WACO -- They're the first ones on the scene when a child is abused or neglected, but now The Texas Department of Family and Protective Services is facing a crisis of their own, not enough investigators.
"We know that that is a high turnover position. It's very stressful and it's just plain hard, but it's one that has many rewards too," CPS spokesperson, Julie Moody said.
"Helping kids heal and have hope and be protected, putting families back together. And so the reward I guess is greater than the stress or the risk so to speak," Michelle Carter, Executive Director for Children's Advocacy Center of Central Texas said.
In 2011, 3,294 child abuse cases were investigated in Bell County alone. That would be as if all the children in about 6 elementary schools were investigated for abuse. There were 946 confirmed cases of abuse, and one child death at the hands of its parents.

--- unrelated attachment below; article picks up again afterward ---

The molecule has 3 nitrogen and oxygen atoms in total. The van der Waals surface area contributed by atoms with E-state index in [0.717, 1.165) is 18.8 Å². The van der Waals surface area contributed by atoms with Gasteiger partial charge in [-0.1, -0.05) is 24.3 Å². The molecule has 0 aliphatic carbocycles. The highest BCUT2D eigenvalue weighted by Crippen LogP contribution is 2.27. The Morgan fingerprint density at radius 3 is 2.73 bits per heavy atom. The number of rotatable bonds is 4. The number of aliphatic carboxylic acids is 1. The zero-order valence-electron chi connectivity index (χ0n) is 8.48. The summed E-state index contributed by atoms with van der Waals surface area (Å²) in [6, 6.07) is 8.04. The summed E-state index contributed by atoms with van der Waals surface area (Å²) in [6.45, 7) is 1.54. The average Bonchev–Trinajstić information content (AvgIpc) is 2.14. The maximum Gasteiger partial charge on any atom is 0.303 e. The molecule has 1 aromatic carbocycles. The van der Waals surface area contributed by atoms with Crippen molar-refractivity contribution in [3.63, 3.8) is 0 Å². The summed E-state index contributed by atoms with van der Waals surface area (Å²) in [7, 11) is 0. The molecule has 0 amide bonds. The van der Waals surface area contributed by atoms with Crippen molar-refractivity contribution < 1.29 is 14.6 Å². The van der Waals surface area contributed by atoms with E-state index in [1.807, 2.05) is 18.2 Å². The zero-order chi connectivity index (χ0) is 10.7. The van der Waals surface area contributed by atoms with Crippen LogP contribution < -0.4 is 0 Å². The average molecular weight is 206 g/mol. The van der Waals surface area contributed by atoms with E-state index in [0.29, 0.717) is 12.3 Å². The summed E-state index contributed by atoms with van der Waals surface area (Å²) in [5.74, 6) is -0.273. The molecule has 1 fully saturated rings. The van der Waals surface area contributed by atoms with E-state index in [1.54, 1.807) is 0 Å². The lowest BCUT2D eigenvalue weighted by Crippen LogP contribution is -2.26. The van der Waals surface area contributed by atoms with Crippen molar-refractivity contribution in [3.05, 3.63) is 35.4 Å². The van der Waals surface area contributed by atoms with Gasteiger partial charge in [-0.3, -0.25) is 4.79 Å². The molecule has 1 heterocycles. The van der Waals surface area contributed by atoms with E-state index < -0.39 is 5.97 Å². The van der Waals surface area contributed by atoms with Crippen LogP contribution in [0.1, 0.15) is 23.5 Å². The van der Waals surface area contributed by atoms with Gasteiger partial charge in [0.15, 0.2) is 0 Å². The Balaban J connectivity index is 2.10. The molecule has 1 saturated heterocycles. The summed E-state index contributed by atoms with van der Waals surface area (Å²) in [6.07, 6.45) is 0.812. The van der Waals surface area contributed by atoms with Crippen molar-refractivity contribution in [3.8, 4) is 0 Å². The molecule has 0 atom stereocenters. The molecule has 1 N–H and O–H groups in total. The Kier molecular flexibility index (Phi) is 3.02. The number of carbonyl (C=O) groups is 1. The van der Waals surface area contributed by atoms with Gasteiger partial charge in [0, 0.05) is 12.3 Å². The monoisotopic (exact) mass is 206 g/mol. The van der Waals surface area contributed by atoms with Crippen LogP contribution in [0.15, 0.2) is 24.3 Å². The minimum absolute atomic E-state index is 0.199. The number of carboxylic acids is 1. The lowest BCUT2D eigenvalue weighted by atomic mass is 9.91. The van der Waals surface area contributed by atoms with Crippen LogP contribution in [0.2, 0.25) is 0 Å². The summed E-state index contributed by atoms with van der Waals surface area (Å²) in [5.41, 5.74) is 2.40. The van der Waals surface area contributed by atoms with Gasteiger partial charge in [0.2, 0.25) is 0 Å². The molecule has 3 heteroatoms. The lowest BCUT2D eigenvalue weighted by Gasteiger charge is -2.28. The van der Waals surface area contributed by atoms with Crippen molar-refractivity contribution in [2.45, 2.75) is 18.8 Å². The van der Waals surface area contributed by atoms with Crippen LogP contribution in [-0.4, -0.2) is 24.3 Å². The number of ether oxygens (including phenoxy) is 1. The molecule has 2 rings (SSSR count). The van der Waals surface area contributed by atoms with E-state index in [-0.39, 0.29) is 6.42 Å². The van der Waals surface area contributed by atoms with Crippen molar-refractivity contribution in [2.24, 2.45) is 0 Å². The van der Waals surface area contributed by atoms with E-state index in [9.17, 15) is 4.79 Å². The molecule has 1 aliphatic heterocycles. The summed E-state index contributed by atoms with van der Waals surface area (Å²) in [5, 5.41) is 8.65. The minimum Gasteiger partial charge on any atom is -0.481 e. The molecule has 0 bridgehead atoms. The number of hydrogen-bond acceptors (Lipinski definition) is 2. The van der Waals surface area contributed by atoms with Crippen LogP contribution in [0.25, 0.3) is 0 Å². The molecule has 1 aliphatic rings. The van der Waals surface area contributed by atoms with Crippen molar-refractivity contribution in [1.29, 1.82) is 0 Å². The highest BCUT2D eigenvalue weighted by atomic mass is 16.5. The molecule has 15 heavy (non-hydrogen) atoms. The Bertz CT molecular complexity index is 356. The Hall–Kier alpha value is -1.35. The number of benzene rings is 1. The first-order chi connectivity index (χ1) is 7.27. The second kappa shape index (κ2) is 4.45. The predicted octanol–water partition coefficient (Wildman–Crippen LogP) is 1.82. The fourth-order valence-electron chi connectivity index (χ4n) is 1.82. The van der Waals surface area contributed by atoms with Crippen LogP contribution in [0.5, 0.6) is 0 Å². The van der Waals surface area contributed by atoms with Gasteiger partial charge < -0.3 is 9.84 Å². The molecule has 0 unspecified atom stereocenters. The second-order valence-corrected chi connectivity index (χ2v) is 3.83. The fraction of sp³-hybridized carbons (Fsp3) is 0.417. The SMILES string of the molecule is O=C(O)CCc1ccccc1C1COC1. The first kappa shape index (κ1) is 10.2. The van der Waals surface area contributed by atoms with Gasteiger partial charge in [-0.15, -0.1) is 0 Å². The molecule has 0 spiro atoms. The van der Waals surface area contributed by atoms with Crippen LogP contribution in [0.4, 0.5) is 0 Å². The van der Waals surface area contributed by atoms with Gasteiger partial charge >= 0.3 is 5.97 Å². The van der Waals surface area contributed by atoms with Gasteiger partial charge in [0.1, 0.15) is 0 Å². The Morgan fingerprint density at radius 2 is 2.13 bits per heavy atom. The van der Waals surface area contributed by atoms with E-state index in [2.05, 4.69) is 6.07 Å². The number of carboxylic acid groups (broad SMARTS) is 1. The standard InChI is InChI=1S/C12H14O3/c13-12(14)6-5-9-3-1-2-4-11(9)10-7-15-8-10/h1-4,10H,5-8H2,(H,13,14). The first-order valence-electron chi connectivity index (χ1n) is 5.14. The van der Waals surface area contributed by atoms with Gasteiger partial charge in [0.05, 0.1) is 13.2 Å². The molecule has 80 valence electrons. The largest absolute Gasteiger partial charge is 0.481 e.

"One child being abused or neglected is too many. But yes, Bell County does have an issue with child abuse and neglect, but really the whole state of Texas does," Moody said.
Bell County is trying to hire 12 new investigators.
But thanks to the current shortage, CPS has had to pull resources from other counties.
"When there is a shortage of case workers in a county, we call in other case workers from other counties. But we are getting the work done. it just may be a little bit slower," Moody said.
"Even under staffed they still do an amazing job and work really hard to protect kids," Carter said.
If protecting children is your calling, go to their website at:
To find out how you can become a CPS investigator.